Megan Leonhardt reports:
"If you are going the DIY route, you’ll need to research your state’s laws. The rules can be quirky: Handwritten wills may not require any witnesses, for instance — but only half of states accept these wills as binding. A newly drafted, typed will now requires two witnesses’ signatures to be valid, wherever you are — but an older typed will that was executed in a state like Vermont or Georgia, which used to require three witnesses, will be subject to the old requirements unless it is updated. You may also want to know if your state has an estate or inheritance tax and how to plan for it...A will won’t cover all of your assets...Anything that’s in joint name or payable to a named beneficiary, such as life insurance policies or 401(k) balances, is outside the scope of a will...Before you even start a will, you should assign beneficiaries for as many accounts as possible...You can also create transfer-on-death or payable-on-death designations for checking, savings, and money market accounts, as well as certificates of deposit and U.S. bonds...The requirements vary by institution, though, so it’s worth making a call to find out what’s needed...Use the right language. You need to spell out who you are and the purpose of the document. Statements like 'I declare that this is my last will and testament' and 'I declare that I am of legal age to make this will, and that I am sound of mind' are not just for the movies. They’re critical to ensuring your will is taken seriously by your heirs and the courts...Be specific. If you are using a will to pass on your house, for instance, include the full address when identifying the property. For personal items, include a complete description. And use the full names of beneficiaries...Name an executor you trust — and tell them where to find your will. This is the person who will be wrapping up your affairs after your death and eventually distributing your assets. [T]he American Bar Association recommends naming a secondary executor or a co-executor, in case your first choice is unable to carry out the task or predeceases you...Appoint a guardian for minor children[.] For each child, you should name one person as a guardian and another as an alternate...It’s perfectly legal (but not necessary) to pick different guardians for each child...Spell out contingencies. Perhaps the most difficult aspect of a DIY will is thinking through all the contingencies...Say you’re leaving everything to your sister. But what if your sister predeceases you[?] Do you want the property to pass to her children? Or do you want to go to your other siblings? Describe the contingencies for each portion of your will...While a DIY will is better than nothing, lawyers argue that a professionally drafted document can do far more to protect your heirs — particularly if the beneficiaries you’d choose aren’t those provided by your state’s intestacy law. It might even cost less than you’d imagine. While a handwritten will won’t cost you a penny, in most states, a fill-in-the-blank formatted will, downloaded from a site like LegalZoom, will set you back about $100 — while a will drafted by an attorney can cost, on average, only about $375, says LegalZoom. (For a larger, more complex estate, with federal estate tax considerations and specific trusts or entities such as family limited partnerships, the price tag will be $1,000 or more — but complex estates should not be relying on DIY wills in the first place.) And at many firms...a will is billed as a flat fee, rather than an hourly rate. So if cost is a concern, you can call ahead to ask what the fees are. Don’t know where to start? Many bar associations...offer...lawyer referral services. Under such programs, lawyers have agreed to provide initial half-hour consultations that are generally free or cost less than $50. Paying a bit more now for a good, legally drafted will can also save your heirs money — particularly if they are not the beneficiaries designated by your state intestacy statutes...If your surviving family or friends are not the designated successors, they may have to spend thousands (or hundreds of thousands) of dollars fighting for what they are entitled to."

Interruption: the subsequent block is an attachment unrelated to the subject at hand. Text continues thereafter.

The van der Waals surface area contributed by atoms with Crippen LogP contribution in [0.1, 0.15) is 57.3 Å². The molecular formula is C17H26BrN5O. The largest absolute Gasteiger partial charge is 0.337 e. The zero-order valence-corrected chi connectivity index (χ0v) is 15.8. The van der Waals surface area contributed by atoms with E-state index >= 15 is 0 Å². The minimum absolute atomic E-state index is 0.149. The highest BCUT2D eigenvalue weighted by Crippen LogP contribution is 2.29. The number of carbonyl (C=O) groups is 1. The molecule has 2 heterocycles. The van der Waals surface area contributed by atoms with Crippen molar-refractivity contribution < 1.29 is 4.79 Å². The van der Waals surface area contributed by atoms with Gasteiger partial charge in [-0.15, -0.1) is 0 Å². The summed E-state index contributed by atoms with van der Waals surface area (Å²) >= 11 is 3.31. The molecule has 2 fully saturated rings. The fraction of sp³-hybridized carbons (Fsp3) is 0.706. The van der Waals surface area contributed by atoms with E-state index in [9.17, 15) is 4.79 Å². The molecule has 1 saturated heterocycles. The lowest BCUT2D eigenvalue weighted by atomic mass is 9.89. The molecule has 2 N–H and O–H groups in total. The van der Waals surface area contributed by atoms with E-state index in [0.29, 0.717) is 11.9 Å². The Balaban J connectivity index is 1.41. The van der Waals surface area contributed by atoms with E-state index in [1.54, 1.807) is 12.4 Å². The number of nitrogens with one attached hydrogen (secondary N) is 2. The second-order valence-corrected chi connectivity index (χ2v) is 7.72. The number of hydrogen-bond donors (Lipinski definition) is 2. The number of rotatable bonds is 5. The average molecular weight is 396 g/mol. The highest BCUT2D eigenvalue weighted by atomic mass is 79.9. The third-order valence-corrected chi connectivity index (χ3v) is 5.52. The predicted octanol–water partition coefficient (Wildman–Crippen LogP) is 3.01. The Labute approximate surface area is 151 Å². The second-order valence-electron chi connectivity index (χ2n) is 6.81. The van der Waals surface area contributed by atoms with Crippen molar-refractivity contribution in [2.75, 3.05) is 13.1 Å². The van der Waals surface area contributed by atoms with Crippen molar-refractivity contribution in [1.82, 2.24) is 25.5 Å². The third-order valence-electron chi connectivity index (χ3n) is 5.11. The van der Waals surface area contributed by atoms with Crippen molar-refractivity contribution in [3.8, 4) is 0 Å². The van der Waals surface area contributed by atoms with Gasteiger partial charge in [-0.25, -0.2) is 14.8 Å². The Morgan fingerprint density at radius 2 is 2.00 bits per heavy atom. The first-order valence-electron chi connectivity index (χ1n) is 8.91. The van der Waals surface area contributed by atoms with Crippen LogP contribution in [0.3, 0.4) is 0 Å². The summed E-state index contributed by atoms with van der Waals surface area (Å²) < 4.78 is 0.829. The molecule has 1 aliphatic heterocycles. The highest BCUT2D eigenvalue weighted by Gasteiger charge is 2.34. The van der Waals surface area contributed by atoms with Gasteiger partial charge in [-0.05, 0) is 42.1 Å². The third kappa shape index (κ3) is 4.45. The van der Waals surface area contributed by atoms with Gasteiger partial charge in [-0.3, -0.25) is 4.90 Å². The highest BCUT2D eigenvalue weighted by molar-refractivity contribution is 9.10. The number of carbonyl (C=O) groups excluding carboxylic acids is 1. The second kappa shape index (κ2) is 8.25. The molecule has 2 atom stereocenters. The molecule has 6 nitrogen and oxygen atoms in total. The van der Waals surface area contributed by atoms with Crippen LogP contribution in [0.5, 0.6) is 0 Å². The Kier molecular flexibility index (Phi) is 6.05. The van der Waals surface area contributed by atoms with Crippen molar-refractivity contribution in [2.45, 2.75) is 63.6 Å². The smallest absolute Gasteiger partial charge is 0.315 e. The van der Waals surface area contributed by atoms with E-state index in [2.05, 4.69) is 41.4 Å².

Grace Ferguson reports:
"Before you lodge a complaint, examine its relevance...Think about how your co-worker’s behavior affects your ability to work. Be honest about your reasons for coming forward at this time...Start the letter by briefly stating your reason for writing it. Explain that due to a series of incidents that arose between you and the co-worker, you feel it’s time to make an official complaint. If you have already tried to handle it on your own, share that information, too...Next, write what happened between you and the employee. List each incident separately and the respective dates. Stick to the facts and maintain a neutral tone when describing what happened...Write how the [co-worker's] actions affect your ability to work. State your job duties and your goal to meet them. Point out how your co-worker’s actions are preventing you from fulfilling your objectives. Say that you would appreciate the company's help in stopping behavior that doesn't belong in the workplace. Make a photocopy of your signed and dated letter...Approach your manager professionally and explain the situation. Explain that you’ve written a letter, which contains specifics of the matter. Then present the letter to your boss. If you[r] boss is unable or unwilling to deal with it, contact your human resources department. Give HR a copy of the letter."
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